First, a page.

For several years, Holmen has nurtured a mosaic landscape of deciduous forest and meadows on its own land in Länna in Uppland. Here, beautiful deciduous trees thrive, especially oaks, which over centuries have been allowed to grow strong in the pastures with grazing cattle for company.

A way to collect and spread knowledge

For Holmen, the Knowledge Forests are an important way to collect and spread knowledge about the forest and the history of forestry. Länna is Holmen's fourth Knowledge Forest and from May 17 visitors are welcome to enjoy the upgraded hiking trail, which in addition to wonderful nature experiences offers several new barbecue areas and improved signage.

"We now hope that more people will discover this beautiful place", says Henrik Björkman, forest and land manager at Holmen Forest.

Through the conservation measures that have been taken in the area, a good environment has been created for several considerate insects, for example the cinnabar beetle.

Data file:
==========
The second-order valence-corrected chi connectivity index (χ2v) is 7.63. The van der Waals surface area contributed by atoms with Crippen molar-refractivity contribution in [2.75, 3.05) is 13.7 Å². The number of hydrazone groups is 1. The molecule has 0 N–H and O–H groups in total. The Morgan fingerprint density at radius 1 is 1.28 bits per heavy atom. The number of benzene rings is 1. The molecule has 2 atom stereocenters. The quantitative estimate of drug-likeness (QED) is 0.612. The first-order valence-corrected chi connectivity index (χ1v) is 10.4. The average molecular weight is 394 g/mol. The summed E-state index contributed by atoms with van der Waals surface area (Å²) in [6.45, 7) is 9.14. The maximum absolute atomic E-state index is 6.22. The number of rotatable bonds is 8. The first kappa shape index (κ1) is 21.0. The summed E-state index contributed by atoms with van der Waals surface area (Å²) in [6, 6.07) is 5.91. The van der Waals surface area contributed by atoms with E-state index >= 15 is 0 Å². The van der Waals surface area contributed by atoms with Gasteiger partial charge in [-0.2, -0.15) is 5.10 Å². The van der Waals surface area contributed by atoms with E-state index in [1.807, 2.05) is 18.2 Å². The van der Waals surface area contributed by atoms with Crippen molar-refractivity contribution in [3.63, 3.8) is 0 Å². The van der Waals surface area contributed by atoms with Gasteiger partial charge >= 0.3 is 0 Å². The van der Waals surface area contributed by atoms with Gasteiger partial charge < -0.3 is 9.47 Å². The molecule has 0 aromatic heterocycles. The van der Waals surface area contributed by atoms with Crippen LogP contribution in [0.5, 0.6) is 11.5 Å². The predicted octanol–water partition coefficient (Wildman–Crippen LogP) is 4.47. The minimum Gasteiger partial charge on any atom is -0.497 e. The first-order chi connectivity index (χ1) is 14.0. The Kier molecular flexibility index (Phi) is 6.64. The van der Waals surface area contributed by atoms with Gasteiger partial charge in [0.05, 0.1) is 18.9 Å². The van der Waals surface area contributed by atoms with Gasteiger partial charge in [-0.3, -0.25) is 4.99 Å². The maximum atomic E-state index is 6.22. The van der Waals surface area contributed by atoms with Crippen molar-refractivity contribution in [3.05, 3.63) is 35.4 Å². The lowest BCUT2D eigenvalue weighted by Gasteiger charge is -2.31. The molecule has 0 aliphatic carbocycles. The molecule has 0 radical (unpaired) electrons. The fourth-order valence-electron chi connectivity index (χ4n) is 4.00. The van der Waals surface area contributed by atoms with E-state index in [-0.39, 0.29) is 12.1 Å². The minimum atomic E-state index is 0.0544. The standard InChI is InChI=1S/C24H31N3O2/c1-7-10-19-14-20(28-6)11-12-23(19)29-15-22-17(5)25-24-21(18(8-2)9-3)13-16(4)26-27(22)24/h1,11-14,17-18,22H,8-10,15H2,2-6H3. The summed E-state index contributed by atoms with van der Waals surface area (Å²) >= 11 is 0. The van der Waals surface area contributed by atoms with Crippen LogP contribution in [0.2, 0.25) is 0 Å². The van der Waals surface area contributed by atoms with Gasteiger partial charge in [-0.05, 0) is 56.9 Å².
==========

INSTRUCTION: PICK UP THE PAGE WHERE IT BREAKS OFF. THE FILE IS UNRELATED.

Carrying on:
"In order to benefit the noble leaves, in recent years we have cleared oaks and together with Upplandsstiftelsen created pastures instead of replanting spruce. We have also restored a beautiful wetland together with both Upplandsstiftelsen and WWF", says Mikael Äng, nature conservation officer at Holmen Forest.

Testing new forestry methods

In Länna, Holmen is also testing new forestry methods. Experiments with checkerboard cutting are currently being carried out in a pine forest. Through so-called gap cutting, gaps smaller than 50x50 meters are created in a checkerboard pattern. On the regeneration areas, we test different types of forest management methods.

"Thanks to the proximity to the Swedish University of Agriculture (SLU) and Uppsala University, we hope for more research projects in the area. We strive towards sustainable development and are keen to learn more in order to constantly improve our work", says Sören Petersson, Business Area Manager at Holmen Skog.

More information (in Swedish):

Read more about the inauguration

About Länna Knowledge Forest